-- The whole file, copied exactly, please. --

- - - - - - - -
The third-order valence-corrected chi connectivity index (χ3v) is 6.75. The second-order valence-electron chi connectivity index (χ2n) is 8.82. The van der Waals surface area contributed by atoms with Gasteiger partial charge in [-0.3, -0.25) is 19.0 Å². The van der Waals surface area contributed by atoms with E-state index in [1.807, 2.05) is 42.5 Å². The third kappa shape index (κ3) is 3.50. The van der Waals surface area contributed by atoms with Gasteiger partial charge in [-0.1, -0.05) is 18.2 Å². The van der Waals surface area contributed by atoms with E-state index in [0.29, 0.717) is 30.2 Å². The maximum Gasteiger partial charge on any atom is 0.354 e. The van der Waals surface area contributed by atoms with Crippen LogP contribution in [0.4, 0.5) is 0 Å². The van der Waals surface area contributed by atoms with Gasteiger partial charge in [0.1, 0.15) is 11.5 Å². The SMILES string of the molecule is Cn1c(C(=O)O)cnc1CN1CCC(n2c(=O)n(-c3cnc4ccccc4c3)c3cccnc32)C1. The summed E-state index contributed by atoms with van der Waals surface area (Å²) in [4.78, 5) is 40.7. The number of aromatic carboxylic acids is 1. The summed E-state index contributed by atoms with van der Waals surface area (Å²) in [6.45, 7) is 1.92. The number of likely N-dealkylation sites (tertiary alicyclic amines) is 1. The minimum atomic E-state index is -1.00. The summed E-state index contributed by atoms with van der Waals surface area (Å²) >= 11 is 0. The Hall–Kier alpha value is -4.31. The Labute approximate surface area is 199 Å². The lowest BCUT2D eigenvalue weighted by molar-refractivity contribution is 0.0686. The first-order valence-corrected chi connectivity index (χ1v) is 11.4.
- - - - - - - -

The third-order valence-corrected chi connectivity index (χ3v) is 6.75. The second-order valence-electron chi connectivity index (χ2n) is 8.82. The van der Waals surface area contributed by atoms with Gasteiger partial charge in [-0.3, -0.25) is 19.0 Å². The van der Waals surface area contributed by atoms with E-state index in [1.807, 2.05) is 42.5 Å². The third kappa shape index (κ3) is 3.50. The van der Waals surface area contributed by atoms with Gasteiger partial charge in [-0.1, -0.05) is 18.2 Å². The van der Waals surface area contributed by atoms with E-state index in [0.29, 0.717) is 30.2 Å². The maximum Gasteiger partial charge on any atom is 0.354 e. The van der Waals surface area contributed by atoms with Crippen LogP contribution in [0.4, 0.5) is 0 Å². The van der Waals surface area contributed by atoms with Gasteiger partial charge in [0.1, 0.15) is 11.5 Å². The SMILES string of the molecule is Cn1c(C(=O)O)cnc1CN1CCC(n2c(=O)n(-c3cnc4ccccc4c3)c3cccnc32)C1. The summed E-state index contributed by atoms with van der Waals surface area (Å²) in [4.78, 5) is 40.7. The number of aromatic carboxylic acids is 1. The summed E-state index contributed by atoms with van der Waals surface area (Å²) in [6.45, 7) is 1.92. The number of likely N-dealkylation sites (tertiary alicyclic amines) is 1. The minimum atomic E-state index is -1.00. The summed E-state index contributed by atoms with van der Waals surface area (Å²) >= 11 is 0. The Hall–Kier alpha value is -4.31. The Labute approximate surface area is 199 Å². The lowest BCUT2D eigenvalue weighted by molar-refractivity contribution is 0.0686. The first-order valence-corrected chi connectivity index (χ1v) is 11.4.